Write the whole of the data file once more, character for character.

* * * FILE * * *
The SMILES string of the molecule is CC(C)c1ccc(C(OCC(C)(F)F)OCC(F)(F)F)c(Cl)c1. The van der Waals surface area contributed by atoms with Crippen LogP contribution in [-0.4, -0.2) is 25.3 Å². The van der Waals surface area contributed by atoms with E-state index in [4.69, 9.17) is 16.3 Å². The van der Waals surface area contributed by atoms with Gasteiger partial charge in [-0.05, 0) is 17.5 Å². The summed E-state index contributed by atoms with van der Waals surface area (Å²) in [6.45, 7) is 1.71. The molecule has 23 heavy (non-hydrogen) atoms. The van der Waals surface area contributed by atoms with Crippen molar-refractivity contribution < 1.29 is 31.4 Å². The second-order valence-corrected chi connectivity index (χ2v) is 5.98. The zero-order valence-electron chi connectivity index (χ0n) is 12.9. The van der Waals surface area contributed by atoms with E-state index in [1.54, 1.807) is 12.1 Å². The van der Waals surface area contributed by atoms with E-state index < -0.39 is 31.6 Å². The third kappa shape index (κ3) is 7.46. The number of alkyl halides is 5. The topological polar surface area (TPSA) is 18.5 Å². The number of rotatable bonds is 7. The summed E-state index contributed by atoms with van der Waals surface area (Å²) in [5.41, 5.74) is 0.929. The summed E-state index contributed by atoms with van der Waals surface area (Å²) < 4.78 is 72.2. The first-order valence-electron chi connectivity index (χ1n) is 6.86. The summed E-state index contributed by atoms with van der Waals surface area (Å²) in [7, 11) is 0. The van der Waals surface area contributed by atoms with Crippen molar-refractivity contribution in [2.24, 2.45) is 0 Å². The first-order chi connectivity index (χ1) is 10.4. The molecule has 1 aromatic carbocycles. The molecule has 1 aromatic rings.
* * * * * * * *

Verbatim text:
The SMILES string of the molecule is CC(C)c1ccc(C(OCC(C)(F)F)OCC(F)(F)F)c(Cl)c1. The van der Waals surface area contributed by atoms with Crippen LogP contribution in [-0.4, -0.2) is 25.3 Å². The van der Waals surface area contributed by atoms with E-state index in [4.69, 9.17) is 16.3 Å². The van der Waals surface area contributed by atoms with Gasteiger partial charge in [-0.05, 0) is 17.5 Å². The summed E-state index contributed by atoms with van der Waals surface area (Å²) in [6.45, 7) is 1.71. The molecule has 23 heavy (non-hydrogen) atoms. The van der Waals surface area contributed by atoms with Crippen molar-refractivity contribution < 1.29 is 31.4 Å². The second-order valence-corrected chi connectivity index (χ2v) is 5.98. The zero-order valence-electron chi connectivity index (χ0n) is 12.9. The van der Waals surface area contributed by atoms with E-state index in [1.54, 1.807) is 12.1 Å². The van der Waals surface area contributed by atoms with E-state index < -0.39 is 31.6 Å². The third kappa shape index (κ3) is 7.46. The number of alkyl halides is 5. The topological polar surface area (TPSA) is 18.5 Å². The number of rotatable bonds is 7. The summed E-state index contributed by atoms with van der Waals surface area (Å²) in [5.41, 5.74) is 0.929. The summed E-state index contributed by atoms with van der Waals surface area (Å²) < 4.78 is 72.2. The first-order valence-electron chi connectivity index (χ1n) is 6.86. The summed E-state index contributed by atoms with van der Waals surface area (Å²) in [7, 11) is 0. The van der Waals surface area contributed by atoms with Crippen molar-refractivity contribution in [2.24, 2.45) is 0 Å². The first-order chi connectivity index (χ1) is 10.4. The molecule has 1 aromatic carbocycles. The molecule has 1 aromatic rings.